If he’s the type who longs for his hometown, they will always serve as a nice reminder of the neighborhood he grew up in or the creek he learned to swim in. Essentially, your father can dull his senses while reminiscing about the joyous moments of his life, long before he ever dealt with an irredeemable lackwit such as yourself. Love ya dad! — Ian Douglass, Contributing Writer

Homemade Box Set of Great Movies About Whiskey 

What pairs great with whiskey? Movies about whiskey, of course. We all like to see ourselves reflected up there on the screen, even if we’re just home enjoying a Scotch, so for the spirit-lover in your life, why not put together a homemade box set of fine whiskey films?

Obviously, gear your picks to your special someone’s taste, but you can’t go wrong by starting with Whisky Galore!, a 1949 comedy in which a group of denizens of a small Scottish community cope with a whisky shortage during the war, hatching a plan to steal a shipment that’s stored on a boat that’s just shipwrecked. Then, try 1987’s Withnail and I, one of the all-time epic drinking movies, starring Richard E. Grant and Paul McGann as unhappy, unemployed actors who decide to go on holiday because, well, why not? Lots of whiskey awaits them, as well as wine, gin and even lighter fluid.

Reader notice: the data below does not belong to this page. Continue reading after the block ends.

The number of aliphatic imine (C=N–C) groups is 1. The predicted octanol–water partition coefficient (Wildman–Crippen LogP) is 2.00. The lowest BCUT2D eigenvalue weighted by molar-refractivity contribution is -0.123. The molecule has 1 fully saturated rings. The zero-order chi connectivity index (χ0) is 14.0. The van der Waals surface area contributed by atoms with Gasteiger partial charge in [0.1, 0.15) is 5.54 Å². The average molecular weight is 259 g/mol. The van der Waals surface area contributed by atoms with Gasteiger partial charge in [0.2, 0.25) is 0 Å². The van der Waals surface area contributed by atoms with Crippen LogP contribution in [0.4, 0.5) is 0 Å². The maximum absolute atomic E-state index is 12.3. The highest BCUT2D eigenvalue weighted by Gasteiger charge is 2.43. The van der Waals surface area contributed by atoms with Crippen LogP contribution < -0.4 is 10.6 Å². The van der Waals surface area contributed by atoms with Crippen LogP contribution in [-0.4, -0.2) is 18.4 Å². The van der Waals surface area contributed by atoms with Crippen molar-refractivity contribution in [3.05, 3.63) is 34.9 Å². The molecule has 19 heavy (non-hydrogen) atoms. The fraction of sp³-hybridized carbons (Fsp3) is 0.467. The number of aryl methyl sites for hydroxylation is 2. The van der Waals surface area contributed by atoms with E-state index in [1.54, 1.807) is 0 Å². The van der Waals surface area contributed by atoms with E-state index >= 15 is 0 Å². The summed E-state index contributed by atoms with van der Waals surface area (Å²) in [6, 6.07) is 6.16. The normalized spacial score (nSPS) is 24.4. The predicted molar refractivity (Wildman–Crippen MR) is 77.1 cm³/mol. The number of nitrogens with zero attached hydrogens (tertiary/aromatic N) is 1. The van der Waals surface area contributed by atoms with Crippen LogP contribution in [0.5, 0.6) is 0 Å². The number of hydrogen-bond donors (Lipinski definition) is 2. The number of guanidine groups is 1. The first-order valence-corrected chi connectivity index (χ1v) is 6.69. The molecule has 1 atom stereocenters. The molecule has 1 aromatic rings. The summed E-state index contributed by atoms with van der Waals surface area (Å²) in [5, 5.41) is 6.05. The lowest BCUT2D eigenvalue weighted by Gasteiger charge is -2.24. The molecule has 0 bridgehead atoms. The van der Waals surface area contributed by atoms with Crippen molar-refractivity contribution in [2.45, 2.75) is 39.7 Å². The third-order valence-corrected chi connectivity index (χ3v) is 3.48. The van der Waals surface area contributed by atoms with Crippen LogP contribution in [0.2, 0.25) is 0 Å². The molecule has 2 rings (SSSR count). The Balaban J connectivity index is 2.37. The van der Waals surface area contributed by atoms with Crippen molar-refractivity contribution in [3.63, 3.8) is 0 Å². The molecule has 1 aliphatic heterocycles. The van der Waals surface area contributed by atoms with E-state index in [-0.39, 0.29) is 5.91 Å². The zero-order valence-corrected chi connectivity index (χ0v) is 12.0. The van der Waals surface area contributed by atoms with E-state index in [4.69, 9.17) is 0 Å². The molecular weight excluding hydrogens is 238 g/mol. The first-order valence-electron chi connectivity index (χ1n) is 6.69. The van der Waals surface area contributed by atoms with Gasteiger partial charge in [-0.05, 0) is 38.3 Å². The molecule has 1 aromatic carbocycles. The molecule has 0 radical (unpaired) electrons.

After that, proceed directly to Lost in Translation, starring Bill Murray as a has-been actor visiting Japan to shoot an ad for Suntory Whisky, meeting Scarlett Johansson’s restless young woman who’s in town because of her photographer husband. If you’re a melancholy drunk, this indie drama will match your mood perfectly.

And to finish off the set? Anchorman, of course. Or, really, you could just play this scene on a loop. — Tim Grierson, Contributing Editor 

Drambuie & Disaronno 

So it appears that your friends know you, but they don’t know you quite well enough to get you a truly desirable gift to accompany your drinking habit in a manner you’d find to be truly befitting an individual of your unparalleled tastes. It turns out, they know you just well enough to realize you’re the type of gentleman who prizes Scotch whisky above all others, which also means they have sufficient knowledge to realize you would never deign to consume a whisky spelled with an “e” in it.